“I would go with a pepper you already know you like to eat and a spirit you love to drink,” Vida recommends. But for those who like a more concrete guide to adding heat and spice to specific drinks, she’s got you covered. “I will say, with whiskey I prefer to use a cordial, kosho (Japanese black pepper) bitters, or a liqueur to add heat. But vodka, gin, tequila, rum — go crazy with the peppers.”

Vida also suggests keeping track of your infusions to determine what you did and didn’t like to ultimately create the perfect concoction. “Split the spirit up into containers and write what time you started and ended each infusion and what was in it,” she advises. Lastly, she explains how to get an extra burst of spice into your summer beverage. “Another pro tip would be to always have Chamoy [sauce] and Tajin on hand for a quick spicy rim if you want another pop of flavor.”

If you’re ready to ignite your tastebuds and add some sizzle to your summer sips, check out some spicy cocktail recipes ahead.

Sweet Heat

Courtesy of dulce vida

Vida is fond of this easy two-step drink because it “packs the punch of a craft cocktail” without needing the skills of a master mixologist.


  • 2 oz Dulce Vida Pineapple Jalapeño Tequila
  • 4 oz sparkling water
  • Garnishes: Pineapple wedge


Pour tequila into a Collins glass, top with ice, and then fill to the brim with sparkling water. Place the pineapple wedge on the side of the glass.

Spicy Greyhound

Empress and @cooking_with_wine

This update on a traditional brings the spice and the heat with several different sources. Your drink will be as hot as the summer temperatures.


  • 2 oz Empress 1908 Gin
  • 1 oz grapefruit juice
  • 1 oz lemon juice
  • 2 tsp half-sweet simple syrup (2:1)
  • 1/8 tsp cinnamon
  • 1/8 tsp cayenne pepper
  • 1 thinly sliced jalapeño


Add all ingredients into a shaker with ice. (Option to shake with a few jalapeño slices for extra heat.) Fine strain into a lowball glass with a large-format ice cube. Garnish with a thin slice of jalapeño and serve.

Mi Amor Margarita

Courtesy of Glenlivet

Mix up a different kind of margarita this summer and serve it with extra spice. This whiskey version of the classic Mexican cocktail keeps some of its original heritage and heat with a Tajin rim and jalapeño.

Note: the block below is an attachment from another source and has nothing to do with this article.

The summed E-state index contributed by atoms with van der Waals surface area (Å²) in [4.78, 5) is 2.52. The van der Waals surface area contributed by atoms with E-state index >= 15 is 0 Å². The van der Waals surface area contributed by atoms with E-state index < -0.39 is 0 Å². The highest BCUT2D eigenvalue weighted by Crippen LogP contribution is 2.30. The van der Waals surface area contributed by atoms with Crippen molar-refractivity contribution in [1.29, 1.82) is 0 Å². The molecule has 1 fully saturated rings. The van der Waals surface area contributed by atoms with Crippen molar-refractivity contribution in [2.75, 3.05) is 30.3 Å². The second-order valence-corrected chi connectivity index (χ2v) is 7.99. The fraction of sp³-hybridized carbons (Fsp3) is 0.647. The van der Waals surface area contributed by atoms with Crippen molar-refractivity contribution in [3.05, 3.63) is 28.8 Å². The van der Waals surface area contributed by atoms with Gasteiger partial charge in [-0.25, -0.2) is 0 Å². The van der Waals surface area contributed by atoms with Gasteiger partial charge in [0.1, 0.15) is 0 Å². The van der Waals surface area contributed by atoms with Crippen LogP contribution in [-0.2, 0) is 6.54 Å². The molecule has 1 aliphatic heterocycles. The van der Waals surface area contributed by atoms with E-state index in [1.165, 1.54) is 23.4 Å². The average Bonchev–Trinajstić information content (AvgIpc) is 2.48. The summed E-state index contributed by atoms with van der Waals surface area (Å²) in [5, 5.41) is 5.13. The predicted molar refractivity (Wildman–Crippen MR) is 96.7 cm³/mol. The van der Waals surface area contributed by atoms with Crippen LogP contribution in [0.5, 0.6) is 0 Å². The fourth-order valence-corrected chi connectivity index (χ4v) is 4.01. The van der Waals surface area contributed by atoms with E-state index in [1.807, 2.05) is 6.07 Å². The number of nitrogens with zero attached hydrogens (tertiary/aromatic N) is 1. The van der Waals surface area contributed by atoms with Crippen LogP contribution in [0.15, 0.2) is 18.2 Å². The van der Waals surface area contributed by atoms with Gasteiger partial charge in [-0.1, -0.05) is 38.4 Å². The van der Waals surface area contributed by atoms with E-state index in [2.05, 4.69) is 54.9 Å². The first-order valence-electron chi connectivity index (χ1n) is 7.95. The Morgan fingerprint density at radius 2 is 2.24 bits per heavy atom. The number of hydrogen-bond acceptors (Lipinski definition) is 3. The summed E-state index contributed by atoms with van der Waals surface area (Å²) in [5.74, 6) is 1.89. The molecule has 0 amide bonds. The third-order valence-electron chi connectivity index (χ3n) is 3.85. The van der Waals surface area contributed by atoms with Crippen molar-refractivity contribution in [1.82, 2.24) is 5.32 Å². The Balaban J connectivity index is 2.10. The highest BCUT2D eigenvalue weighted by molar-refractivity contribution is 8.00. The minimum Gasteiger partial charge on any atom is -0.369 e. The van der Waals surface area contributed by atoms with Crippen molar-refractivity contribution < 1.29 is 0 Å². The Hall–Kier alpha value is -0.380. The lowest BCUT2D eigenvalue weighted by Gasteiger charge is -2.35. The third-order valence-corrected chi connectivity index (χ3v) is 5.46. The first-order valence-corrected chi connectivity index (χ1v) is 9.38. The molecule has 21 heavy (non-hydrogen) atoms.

• 2 parts The Glenlivet Caribbean Reserve
  • 1 part lime juice
  • 1/4 part Italicus
  • 1/2 part agave syrup
  • Tajin
  • Jalapeño


Combine all ingredients in a shaker with ice. Pour and top with fresh ice, a Tajin rim, and as many jalapeños as you like. NOTE: If batching, stir ingredients and pour them into a bottle. Refrigerate for 48 hours or freeze for up to a month.

Mango Chile Mojito

Natalia Klenova / 500px/500px Prime/Getty Images

The mango chile twist on a traditional mojito brings this beverage from formidable to Fuego!


  • 1 1/2 oz BACARDÍ Mango Chile
  • 3/4 oz lime juice
  • 1/5 oz simple syrup
  • 1 1/2 oz soda water
  • 8-10 mint leaves


Pour lime juice & simple syrup into a tall glass. Add mint and use a bar spoon or muddler to press the mint leaves. Pour in crushed ice, BACARDÍ Mango Chile, and stir. Top with soda water and mint leaves for garnish.

El Cantinero

Courtesy of Little Rascal

Created by Keith Larry, the beverage director at the infamous Little Rascal in Brooklyn, NY, this drink is so scorching with spice, it may add some hair to your chest!


  • 2 oz Tromba Blanco or Pierde Almas Mezcal
  • 1 oz grapefruit cordial*
  • 3/4 oz fresh lime
  • Dash of ghost pepper tincture
  • Grated pink peppercorn
  • A few sprigs of charred rosemary

*Grapefruit Cordial Ingredients

  • 10 oz grapefruit juice
  • 10 oz sugar
  • 3 oz lime
  • 3 oz Aperol
  • One tablespoon of white peppercorn, lightly ground
  • 20-30 scrapes of star anise on a microplane

*Grapefruit Cordial Directions

Add all ingredients into a saucepan, then lightly stir the mixture over medium heat until simmering and all sugar is dissolved. Allow the mixture to cool, then store it in an airtight container.


Add all ingredients to a shaker tin and shake. Pour into a rocks glass and serve on ice. Top with grated pink peppercorn and charred rosemary.

St. George Spirits Green Chile Gimlet

Apartment Bartender

A regular gimlet gets leveled up with green chile vodka to create a drink that brings the heat and will cool you down at the same time.


  • 1 1/2 oz St. George Green Chile Vodka
  • 1/2 oz simple syrup
  • 1/2 oz fresh lime


Shake all ingredients vigorously with ice, then strain into a chilled cocktail glass. Garnish with a lime twist.